Commands for Navigating the Linux Filesystems

The first thing you usually want to do when learning about the Linux filesystem is take some time to look around and see what’s there! These next few commands will: a) Tell you where you are, b) take you somewhere else, and c) show you what’s there. The following table describes the basic operation of the pwd, cd, and ls commands, and compares them to certain DOS commands that you might already be familiar with.

Linux Command DOS Command Description
pwd cd “Print Working Directory”. Shows the current location in the directory tree.
cd cd, chdir “Change Directory”. When typed all by itself, it returns you to your home directory.
cd directory cd directory Change into the specified directory name.
Example:cd /usr/src/linux
cd ~ “~” is an alias for your home directory. It can be used as a shortcut to your “home”, or other directories relative to your home.
cd .. cd.. Move up one directory. For example, if you are in /home/vic and you type “cd ..”, you will end up in /home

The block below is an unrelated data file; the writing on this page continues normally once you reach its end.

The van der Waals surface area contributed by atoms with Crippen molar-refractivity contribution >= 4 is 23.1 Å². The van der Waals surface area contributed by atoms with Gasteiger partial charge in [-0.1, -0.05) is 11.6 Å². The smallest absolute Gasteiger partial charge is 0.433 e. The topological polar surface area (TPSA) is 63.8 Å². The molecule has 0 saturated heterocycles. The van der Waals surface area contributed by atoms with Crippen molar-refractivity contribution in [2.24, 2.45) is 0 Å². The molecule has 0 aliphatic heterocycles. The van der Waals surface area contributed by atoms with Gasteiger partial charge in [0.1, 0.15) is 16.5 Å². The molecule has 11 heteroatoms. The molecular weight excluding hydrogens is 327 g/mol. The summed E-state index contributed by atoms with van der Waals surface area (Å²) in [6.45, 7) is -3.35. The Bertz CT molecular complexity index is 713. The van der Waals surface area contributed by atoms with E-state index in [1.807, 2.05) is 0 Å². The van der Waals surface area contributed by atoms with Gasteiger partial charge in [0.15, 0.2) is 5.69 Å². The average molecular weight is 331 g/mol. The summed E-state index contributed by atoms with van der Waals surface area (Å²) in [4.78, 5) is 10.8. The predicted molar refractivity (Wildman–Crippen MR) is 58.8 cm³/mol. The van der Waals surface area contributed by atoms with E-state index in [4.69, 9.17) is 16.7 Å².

cd – Return to previous directory. An easy way to get back to your previous location!
ls dir /w List all files in the current directory, in column format.
ls directory dir directory List the files in the specified directory.
Example:ls /var/log
ls -l dir List files in “long” format, one file per line. This also shows you additional info about the file, such as ownership, permissions, date, and size.
ls -a dir /a List all files, including “hidden” files. Hidden files are those files that begin with a “.”, e.g. The .bash_history file in your home directory.
ls -ld directory A “long” list of “directory”, but instead of showing the directory contents, show the directory’s detailed information. For example, compare the output of the following two commands:

ls -l /usr/bin
ls -ld /usr/bin
ls /usr/bin/d* dir d*.* List all files whose names begin with the letter “d” in the /usr/bin directory.